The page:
In Illinois, a victory against CAFO construction

Swine skirmish.  Three weeks ago we wrote about a resolution that residents of Fulton County, Illinois, are sending to their state government, an attempt to prevent Professional Swine Management LLC from adding a 20,000-sow CAFO to the four other facilities it already runs in the county. As the Chicago Tribune reported, “Illinois law gives local communities little if any power over the siting of new confinements.” Consequently, “The resolution is only symbolic.”

Last week Professional Swine withdrew its notice of intent to build.

“Symbolic” it may be, but last week Professional Swine withdrew its notice of intent to build.  And the Peoria Journal Star poetically proclaimed where the credit should be due: “Protests prompt pork producer to pull the plug on Fulton hog facility.”

Among the celebrants, there is at least as much astonishment as celebration.  As Danielle Diamond, Executive Director of Socially Responsible Agriculture Project, puts it, “For any neighboring farmers who are in the path of a proposed factory farm, there is little recourse.”  Almost never is an application turned down: “This is a rare victory,” she says.  But each and every mention of a resulting “optimism” includes the word “cautious.”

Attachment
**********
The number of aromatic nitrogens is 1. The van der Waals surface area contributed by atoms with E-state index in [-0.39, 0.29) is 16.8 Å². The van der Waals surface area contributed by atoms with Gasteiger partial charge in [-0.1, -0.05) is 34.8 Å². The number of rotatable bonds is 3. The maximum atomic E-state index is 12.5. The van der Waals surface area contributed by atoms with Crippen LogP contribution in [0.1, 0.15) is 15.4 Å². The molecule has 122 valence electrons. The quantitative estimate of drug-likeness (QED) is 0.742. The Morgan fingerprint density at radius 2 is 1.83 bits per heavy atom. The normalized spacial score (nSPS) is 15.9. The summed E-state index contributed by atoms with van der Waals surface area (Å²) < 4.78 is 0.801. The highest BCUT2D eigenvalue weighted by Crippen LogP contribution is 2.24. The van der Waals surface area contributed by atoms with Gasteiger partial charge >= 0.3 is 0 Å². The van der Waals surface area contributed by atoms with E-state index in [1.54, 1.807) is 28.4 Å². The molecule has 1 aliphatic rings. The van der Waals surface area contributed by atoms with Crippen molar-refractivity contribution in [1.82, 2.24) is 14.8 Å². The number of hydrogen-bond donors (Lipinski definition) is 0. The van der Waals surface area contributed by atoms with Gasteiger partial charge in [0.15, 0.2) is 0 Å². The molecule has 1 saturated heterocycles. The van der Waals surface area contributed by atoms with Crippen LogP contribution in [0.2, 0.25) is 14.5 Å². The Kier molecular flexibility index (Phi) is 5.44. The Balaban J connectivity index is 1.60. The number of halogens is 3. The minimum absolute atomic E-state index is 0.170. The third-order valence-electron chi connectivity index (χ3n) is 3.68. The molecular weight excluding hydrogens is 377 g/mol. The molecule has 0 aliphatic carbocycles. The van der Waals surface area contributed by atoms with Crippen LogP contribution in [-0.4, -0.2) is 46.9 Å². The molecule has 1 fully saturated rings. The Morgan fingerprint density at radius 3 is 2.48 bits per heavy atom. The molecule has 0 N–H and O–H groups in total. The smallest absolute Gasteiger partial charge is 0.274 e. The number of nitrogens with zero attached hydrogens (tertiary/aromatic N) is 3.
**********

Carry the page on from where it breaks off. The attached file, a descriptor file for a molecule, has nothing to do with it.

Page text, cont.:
While Professional Swine might have been reacting to the hue and cry of Everyman, there were other factors that may have influenced the decision—including some possible technical problems in the company’s proposal, and a particular political embarrassment within the Fulton County Farm Bureau, which, once having approved the plan, saw one of its members (Matt Howe, whose family farm is located 3,000 feet from the proposed facility) resign in public protest.

Sonja Eayrs, a southeastern Minnesota lawyer and farmer’s daughter fighting similar encroachment (as a member of Dodge County Concerned Citizens), continually emphasizes the historical power differential between the antagonists. “Local farm families are helpless,” she says. “There is still no pathway for adversely impacted citizens.”  Diamond seconds that: “Nobody can stop it unless there is a change in the laws.”

We note, however, in the Tribune coverage, that Howe and his allies are starting to work at the state capital “to launch an effort to persuade legislators to strengthen the Livestock Management Facilities Act, which governs the permitting and siting of hog confinements.”  Maybe that’s what motivated Professional (which so far has had no comment on its latest action) to bow out.

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Jeffrey Kittay After teaching literature at Yale, Kittay founded and was editor-in-chief of the magazine Lingua Franca: The Review of Academic Life, which the New York Times called “a hip trade journal for the cerebral set.” It won the National Magazine Award for General Excellence. He was subsequently part of the adjunct faculty at the Graduate School of Journalism of Columbia University, and the corporate board of Maine’s Portland Press Herald.

Kittay holds a Ph.D. from NYU and an Honorary Doctor of Humane Letters from Amherst College.